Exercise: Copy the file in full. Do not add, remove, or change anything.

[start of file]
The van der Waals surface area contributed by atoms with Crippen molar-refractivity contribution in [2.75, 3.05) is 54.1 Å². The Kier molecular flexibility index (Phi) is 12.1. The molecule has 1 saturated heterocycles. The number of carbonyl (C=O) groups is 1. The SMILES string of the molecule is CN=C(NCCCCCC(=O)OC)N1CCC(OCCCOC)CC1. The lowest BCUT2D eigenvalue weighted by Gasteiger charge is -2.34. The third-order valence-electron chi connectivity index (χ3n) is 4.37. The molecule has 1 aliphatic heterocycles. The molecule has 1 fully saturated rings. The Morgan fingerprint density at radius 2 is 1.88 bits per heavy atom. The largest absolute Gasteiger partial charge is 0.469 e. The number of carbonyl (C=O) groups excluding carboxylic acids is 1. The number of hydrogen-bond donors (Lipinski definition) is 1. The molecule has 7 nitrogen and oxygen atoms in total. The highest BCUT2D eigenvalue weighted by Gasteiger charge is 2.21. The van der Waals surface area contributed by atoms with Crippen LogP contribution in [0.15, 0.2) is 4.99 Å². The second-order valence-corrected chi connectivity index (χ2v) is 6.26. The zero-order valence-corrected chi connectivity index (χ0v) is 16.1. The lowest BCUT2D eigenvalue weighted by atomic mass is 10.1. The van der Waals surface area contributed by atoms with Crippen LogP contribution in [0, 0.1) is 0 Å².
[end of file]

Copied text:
The van der Waals surface area contributed by atoms with Crippen molar-refractivity contribution in [2.75, 3.05) is 54.1 Å². The Kier molecular flexibility index (Phi) is 12.1. The molecule has 1 saturated heterocycles. The number of carbonyl (C=O) groups is 1. The SMILES string of the molecule is CN=C(NCCCCCC(=O)OC)N1CCC(OCCCOC)CC1. The lowest BCUT2D eigenvalue weighted by Gasteiger charge is -2.34. The third-order valence-electron chi connectivity index (χ3n) is 4.37. The molecule has 1 aliphatic heterocycles. The molecule has 1 fully saturated rings. The Morgan fingerprint density at radius 2 is 1.88 bits per heavy atom. The largest absolute Gasteiger partial charge is 0.469 e. The number of carbonyl (C=O) groups excluding carboxylic acids is 1. The number of hydrogen-bond donors (Lipinski definition) is 1. The molecule has 7 nitrogen and oxygen atoms in total. The highest BCUT2D eigenvalue weighted by Gasteiger charge is 2.21. The van der Waals surface area contributed by atoms with Crippen LogP contribution in [0.15, 0.2) is 4.99 Å². The second-order valence-corrected chi connectivity index (χ2v) is 6.26. The zero-order valence-corrected chi connectivity index (χ0v) is 16.1. The lowest BCUT2D eigenvalue weighted by atomic mass is 10.1. The van der Waals surface area contributed by atoms with Crippen LogP contribution in [0, 0.1) is 0 Å².